Bennister, Mark and Heffernan, Richard
Cameron as Prime Minister: the intra-executive politics of Britain's coalition government.
Parliamentary Affairs, 65(4) pp. 778–801.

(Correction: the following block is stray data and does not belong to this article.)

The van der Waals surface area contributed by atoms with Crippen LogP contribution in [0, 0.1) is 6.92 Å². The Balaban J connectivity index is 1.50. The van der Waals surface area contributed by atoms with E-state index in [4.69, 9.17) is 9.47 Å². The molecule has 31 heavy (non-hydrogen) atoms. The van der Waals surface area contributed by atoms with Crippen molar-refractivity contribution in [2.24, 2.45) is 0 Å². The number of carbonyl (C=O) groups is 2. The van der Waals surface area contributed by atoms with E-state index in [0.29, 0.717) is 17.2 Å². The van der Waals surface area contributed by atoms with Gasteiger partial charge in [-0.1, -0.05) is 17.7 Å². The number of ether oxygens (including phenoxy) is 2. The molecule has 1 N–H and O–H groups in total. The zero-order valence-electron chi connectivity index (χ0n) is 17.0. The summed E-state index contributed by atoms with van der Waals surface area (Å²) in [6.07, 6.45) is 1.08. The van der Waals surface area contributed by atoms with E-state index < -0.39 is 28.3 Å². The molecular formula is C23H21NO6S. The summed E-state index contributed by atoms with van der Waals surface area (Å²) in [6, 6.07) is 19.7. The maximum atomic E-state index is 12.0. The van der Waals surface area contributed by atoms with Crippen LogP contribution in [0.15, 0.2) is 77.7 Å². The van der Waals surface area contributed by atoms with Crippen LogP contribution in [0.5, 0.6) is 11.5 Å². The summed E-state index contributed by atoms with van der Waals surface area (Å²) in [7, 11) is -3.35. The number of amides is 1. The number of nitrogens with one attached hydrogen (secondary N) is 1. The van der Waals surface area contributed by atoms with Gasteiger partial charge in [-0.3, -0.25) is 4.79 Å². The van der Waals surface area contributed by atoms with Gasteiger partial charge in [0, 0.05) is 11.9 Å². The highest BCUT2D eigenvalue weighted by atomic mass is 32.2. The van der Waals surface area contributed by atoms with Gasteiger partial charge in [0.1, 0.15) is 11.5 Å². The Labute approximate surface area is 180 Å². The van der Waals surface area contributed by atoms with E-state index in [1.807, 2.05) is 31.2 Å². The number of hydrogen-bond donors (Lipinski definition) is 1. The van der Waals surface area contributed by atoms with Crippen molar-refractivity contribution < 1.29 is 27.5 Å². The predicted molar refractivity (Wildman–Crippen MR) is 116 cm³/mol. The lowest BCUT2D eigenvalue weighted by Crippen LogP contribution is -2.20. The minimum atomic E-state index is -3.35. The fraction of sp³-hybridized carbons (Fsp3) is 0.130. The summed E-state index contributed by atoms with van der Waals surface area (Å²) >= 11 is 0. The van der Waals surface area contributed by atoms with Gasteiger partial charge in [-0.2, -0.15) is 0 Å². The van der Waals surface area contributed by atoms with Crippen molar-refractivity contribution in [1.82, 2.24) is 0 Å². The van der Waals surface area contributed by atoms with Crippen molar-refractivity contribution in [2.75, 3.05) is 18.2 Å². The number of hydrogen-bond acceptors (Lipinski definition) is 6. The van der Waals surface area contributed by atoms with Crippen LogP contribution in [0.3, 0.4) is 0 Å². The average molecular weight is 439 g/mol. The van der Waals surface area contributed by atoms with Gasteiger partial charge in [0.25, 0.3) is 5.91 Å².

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Forming a coalition involves compromise, so a prime minister heading up a coalition government, even one as predominant a party leader as David Cameron, should not be as powerful as a prime minister leading a single-party government. Cameron has still to work with and through ministers from his own party, but has also to work with and through Liberal Democrat ministers; not least the Liberal Democrat leader Nick Clegg. The relationship between the prime minister and his deputy is unchartered territory for recent academic study of the British prime minister. This article explores how Cameron and Clegg operate within both Whitehall and Westminster: the cabinet arrangements, the prime minister’s patronage, advisory resources and more informal mechanisms. Cameron and Clegg both possess institutional and personal resources, but Cameron remains the predominant resource-rich actor, so at this stage in the coalition government we can observe that no formal, substantial change in the role of prime minister has been enacted. Cameron’s predominance, by leading a coalition, is partially constrained by Clegg, but he too constrains Clegg. This prime minister, then, can be predominant even when he is constrained in significant ways by the imperatives of coalition government. Cameron is presently no more constrained than a prime minister who is faced with a pre-eminent intra-party rival with a significant power base.
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